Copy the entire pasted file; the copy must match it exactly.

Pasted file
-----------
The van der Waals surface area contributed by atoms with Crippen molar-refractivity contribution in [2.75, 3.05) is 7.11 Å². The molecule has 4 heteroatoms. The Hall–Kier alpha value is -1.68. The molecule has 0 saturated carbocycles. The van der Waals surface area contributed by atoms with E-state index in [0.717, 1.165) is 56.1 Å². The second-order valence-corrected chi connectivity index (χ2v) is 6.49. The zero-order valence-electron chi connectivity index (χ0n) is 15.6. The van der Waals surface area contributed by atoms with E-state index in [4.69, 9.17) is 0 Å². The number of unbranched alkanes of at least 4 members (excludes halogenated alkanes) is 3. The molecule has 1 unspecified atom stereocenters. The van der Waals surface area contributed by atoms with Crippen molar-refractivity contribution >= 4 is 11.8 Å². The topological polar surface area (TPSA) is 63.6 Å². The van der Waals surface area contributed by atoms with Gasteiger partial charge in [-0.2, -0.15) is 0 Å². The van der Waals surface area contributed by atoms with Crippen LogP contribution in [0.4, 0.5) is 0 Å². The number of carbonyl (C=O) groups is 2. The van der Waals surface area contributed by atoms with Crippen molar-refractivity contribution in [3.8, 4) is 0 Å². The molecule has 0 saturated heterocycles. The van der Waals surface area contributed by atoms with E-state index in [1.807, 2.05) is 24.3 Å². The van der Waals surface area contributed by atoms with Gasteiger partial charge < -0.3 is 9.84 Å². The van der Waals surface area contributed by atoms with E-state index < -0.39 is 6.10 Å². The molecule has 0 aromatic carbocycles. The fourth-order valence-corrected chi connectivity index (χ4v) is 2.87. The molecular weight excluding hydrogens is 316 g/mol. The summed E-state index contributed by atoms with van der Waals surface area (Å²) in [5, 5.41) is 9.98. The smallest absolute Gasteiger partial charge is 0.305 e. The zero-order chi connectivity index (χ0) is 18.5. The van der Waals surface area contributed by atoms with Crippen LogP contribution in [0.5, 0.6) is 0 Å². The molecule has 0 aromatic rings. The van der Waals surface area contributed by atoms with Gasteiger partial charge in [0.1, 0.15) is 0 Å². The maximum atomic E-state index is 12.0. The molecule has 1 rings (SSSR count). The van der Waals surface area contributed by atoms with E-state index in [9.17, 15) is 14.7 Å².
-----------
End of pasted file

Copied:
The van der Waals surface area contributed by atoms with Crippen molar-refractivity contribution in [2.75, 3.05) is 7.11 Å². The molecule has 4 heteroatoms. The Hall–Kier alpha value is -1.68. The molecule has 0 saturated carbocycles. The van der Waals surface area contributed by atoms with E-state index in [0.717, 1.165) is 56.1 Å². The second-order valence-corrected chi connectivity index (χ2v) is 6.49. The zero-order valence-electron chi connectivity index (χ0n) is 15.6. The van der Waals surface area contributed by atoms with E-state index in [4.69, 9.17) is 0 Å². The number of unbranched alkanes of at least 4 members (excludes halogenated alkanes) is 3. The molecule has 1 unspecified atom stereocenters. The van der Waals surface area contributed by atoms with Crippen molar-refractivity contribution >= 4 is 11.8 Å². The topological polar surface area (TPSA) is 63.6 Å². The van der Waals surface area contributed by atoms with Gasteiger partial charge in [-0.2, -0.15) is 0 Å². The van der Waals surface area contributed by atoms with Crippen LogP contribution in [0.4, 0.5) is 0 Å². The number of carbonyl (C=O) groups is 2. The van der Waals surface area contributed by atoms with Crippen molar-refractivity contribution in [3.8, 4) is 0 Å². The molecule has 0 saturated heterocycles. The van der Waals surface area contributed by atoms with E-state index in [1.807, 2.05) is 24.3 Å². The van der Waals surface area contributed by atoms with Gasteiger partial charge < -0.3 is 9.84 Å². The van der Waals surface area contributed by atoms with E-state index < -0.39 is 6.10 Å². The molecule has 0 aromatic carbocycles. The fourth-order valence-corrected chi connectivity index (χ4v) is 2.87. The molecular weight excluding hydrogens is 316 g/mol. The summed E-state index contributed by atoms with van der Waals surface area (Å²) in [5, 5.41) is 9.98. The smallest absolute Gasteiger partial charge is 0.305 e. The zero-order chi connectivity index (χ0) is 18.5. The van der Waals surface area contributed by atoms with Crippen LogP contribution in [0.5, 0.6) is 0 Å². The molecule has 0 aromatic rings. The van der Waals surface area contributed by atoms with Gasteiger partial charge in [0.1, 0.15) is 0 Å². The maximum atomic E-state index is 12.0. The molecule has 1 rings (SSSR count). The van der Waals surface area contributed by atoms with E-state index in [9.17, 15) is 14.7 Å².